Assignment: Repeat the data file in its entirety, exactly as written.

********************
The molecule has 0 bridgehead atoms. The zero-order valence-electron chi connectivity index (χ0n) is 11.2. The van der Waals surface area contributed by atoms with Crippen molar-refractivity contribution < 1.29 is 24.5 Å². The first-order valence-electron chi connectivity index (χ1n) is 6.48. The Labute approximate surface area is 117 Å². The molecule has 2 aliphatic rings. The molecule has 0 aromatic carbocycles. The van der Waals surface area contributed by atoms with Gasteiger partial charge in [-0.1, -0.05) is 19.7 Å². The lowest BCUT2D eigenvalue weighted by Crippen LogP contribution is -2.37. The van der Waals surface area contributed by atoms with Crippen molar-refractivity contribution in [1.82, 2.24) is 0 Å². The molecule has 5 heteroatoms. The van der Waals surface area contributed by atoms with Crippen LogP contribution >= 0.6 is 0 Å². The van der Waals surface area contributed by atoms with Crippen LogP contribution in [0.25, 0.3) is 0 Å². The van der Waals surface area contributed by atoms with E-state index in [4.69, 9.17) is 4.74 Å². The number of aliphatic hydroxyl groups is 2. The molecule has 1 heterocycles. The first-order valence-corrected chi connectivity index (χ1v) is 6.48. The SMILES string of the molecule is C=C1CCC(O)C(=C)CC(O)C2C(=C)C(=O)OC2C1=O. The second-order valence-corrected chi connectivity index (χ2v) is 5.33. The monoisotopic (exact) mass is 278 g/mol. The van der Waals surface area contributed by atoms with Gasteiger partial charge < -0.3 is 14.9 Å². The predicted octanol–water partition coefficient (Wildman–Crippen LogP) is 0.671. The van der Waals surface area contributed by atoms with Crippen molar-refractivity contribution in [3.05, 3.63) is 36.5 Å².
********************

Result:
The molecule has 0 bridgehead atoms. The zero-order valence-electron chi connectivity index (χ0n) is 11.2. The van der Waals surface area contributed by atoms with Crippen molar-refractivity contribution < 1.29 is 24.5 Å². The first-order valence-electron chi connectivity index (χ1n) is 6.48. The Labute approximate surface area is 117 Å². The molecule has 2 aliphatic rings. The molecule has 0 aromatic carbocycles. The van der Waals surface area contributed by atoms with Gasteiger partial charge in [-0.1, -0.05) is 19.7 Å². The lowest BCUT2D eigenvalue weighted by Crippen LogP contribution is -2.37. The van der Waals surface area contributed by atoms with Crippen molar-refractivity contribution in [1.82, 2.24) is 0 Å². The molecule has 5 heteroatoms. The van der Waals surface area contributed by atoms with Crippen LogP contribution >= 0.6 is 0 Å². The van der Waals surface area contributed by atoms with Crippen LogP contribution in [0.25, 0.3) is 0 Å². The van der Waals surface area contributed by atoms with E-state index in [4.69, 9.17) is 4.74 Å². The number of aliphatic hydroxyl groups is 2. The molecule has 1 heterocycles. The first-order valence-corrected chi connectivity index (χ1v) is 6.48. The SMILES string of the molecule is C=C1CCC(O)C(=C)CC(O)C2C(=C)C(=O)OC2C1=O. The second-order valence-corrected chi connectivity index (χ2v) is 5.33. The monoisotopic (exact) mass is 278 g/mol. The van der Waals surface area contributed by atoms with Gasteiger partial charge < -0.3 is 14.9 Å². The predicted octanol–water partition coefficient (Wildman–Crippen LogP) is 0.671. The van der Waals surface area contributed by atoms with Crippen molar-refractivity contribution in [3.05, 3.63) is 36.5 Å².